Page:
Is it time to reassess what constitutes a never event?
At some point in the murky past of my health-care career, I encountered the term “never event.” It wasn’t presented to me as new terminology, but the context made it clear: Whatever it was, it should never happen.
I liked that. It sounded strong and decisive. Here is something bad, and we are making sure that it is never going to happen. So much of health care is wishy-washy and uncertain. Using absolutes like “never” is a rare treat. I don’t know how much “cannot rule out” hedging I had encountered at that point, but it felt like more than enough.
I am older and wiser now, or at least more cynical. I have come to see that you can proclaim events as “never” as you want, but they are going to happen. If you look for definitions of “never events,” examples commonly include surgery performed on the wrong body part or the wrong patient. Guess what still happens? Thank heaven, it’s very uncommon, but “rare” does not equal “never.”
Along the way, I adopted the term for my own use. If something bad and preventable occurred, especially in a way that ticked me off and inspired me to talk to a supervisor or other in-charge type, I might just proclaim it a never event. I am not one for mindlessly adopting jargon, but if it tickles their neurons in the way necessary to get a proper reaction, I will do it.
Reading a whole-body cancer follow-up scan without priors because they’re “unobtainable” only to receive the priors the next day with a demand for addendum, for instance, is nowhere near as bad as amputating the wrong limb, but it is still an easily avoided bad practice. It should also “never” occur that a study gets performed and placed on a rad’s worklist without a clinical history. (I would go so far as to specify a billable history; “r/o pain” should encounter an impenetrable roadblock.)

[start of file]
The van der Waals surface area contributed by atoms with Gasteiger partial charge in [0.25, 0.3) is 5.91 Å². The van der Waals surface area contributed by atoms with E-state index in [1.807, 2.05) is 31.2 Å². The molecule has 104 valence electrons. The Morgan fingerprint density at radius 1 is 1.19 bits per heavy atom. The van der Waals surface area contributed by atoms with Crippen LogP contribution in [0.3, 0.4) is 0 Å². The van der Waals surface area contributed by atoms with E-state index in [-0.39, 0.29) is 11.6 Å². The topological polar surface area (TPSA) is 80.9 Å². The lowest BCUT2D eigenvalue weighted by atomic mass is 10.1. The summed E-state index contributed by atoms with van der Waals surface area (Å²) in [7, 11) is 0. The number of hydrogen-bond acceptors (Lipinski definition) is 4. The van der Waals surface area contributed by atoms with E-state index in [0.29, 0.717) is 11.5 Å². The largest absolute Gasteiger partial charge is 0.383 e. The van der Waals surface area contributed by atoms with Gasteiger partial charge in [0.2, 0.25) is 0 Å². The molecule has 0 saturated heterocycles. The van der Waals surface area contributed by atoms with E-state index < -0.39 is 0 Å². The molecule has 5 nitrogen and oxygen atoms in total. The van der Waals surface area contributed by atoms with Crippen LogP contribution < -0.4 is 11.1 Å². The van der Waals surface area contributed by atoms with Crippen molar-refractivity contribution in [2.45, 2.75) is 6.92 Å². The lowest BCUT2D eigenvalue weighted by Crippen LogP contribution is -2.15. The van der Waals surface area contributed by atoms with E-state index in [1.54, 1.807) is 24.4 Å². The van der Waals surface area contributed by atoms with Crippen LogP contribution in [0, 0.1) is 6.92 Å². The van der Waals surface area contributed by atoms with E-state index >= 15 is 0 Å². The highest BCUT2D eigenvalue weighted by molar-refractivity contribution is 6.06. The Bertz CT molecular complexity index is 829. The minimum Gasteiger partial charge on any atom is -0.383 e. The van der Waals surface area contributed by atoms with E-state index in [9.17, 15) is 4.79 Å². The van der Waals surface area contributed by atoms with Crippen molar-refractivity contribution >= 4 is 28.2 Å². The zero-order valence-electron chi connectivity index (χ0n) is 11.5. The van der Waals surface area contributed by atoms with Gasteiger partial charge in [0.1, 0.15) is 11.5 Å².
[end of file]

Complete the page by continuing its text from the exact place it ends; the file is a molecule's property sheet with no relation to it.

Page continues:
It doesn’t matter who is using the term though. “Never” is a never event in and of itself. About the only way you can really concoct a never event is if you intentionally dream up something that cannot possibly happen. I could say it is a never event for my nuclear medicine practice to erroneously administer plutonium to a patient, for instance, but would that really accomplish anything when we never have plutonium in the first place?
That in mind, the term “never event” sort of goes limp, like when too many people started saying “literally” for emphasis rather than its actual meaning. (I will never forgive dictionaries for rolling over and amending their definitions to support that by the way.) “Never” winds up being a vague threat that when (not if) it happens, the event will be scrutinized after the fact. There will be an emphasis on assigning blame to existing policies, if not individuals. This will beget new policies that may or may not prevent another instance but will definitely bog down all related protocols.
Consider the following case in point. Pre-procedural “time-outs” to ensure that everything is as it should be, and what is about to be done are desired. I’m sure adopting these time-outs on a large scale has averted some badness. How could it not? But don’t tell me that badness never occurs anymore because of it. The best that can be said is that these time-outs have moved the needle in the direction of (unachievable) never. How much does that needle need to move to justify the added time and reduced efficiency of all procedures pausing for a time-out? Go ask a philosopher.
I have noticed something about never events, and the thinking behind them. You don’t really hear the rank-and-file talk in such terms. They know what they are supposed to do, of course, and if you asked them to rank a bunch of undesired outcomes in order of severity, they would have no problem placing typical never events above others. However, they would also be able to rattle off multiple imperfections in the complex-system health-care machine they inhabit and ways that those imperfections could line up to allow terrible things, including never events, to occur.
Meanwhile, folks a step or three up the food chain do use such terms, often wielding them as evidence of their loftier positions. With these folks sitting in committees and removed from the daily grind of getting the actual work of patient care done, it is easier for them to lose sight of the multiple flaws that could align to produce mayhem.
Insulated as they are, they might very well believe that “never” is achievable. Alternatively, they might know they had darned well better pretend that they believe such things, since admitting any less could torpedo their chances at moving further up the ladder, or even undermine their current standing.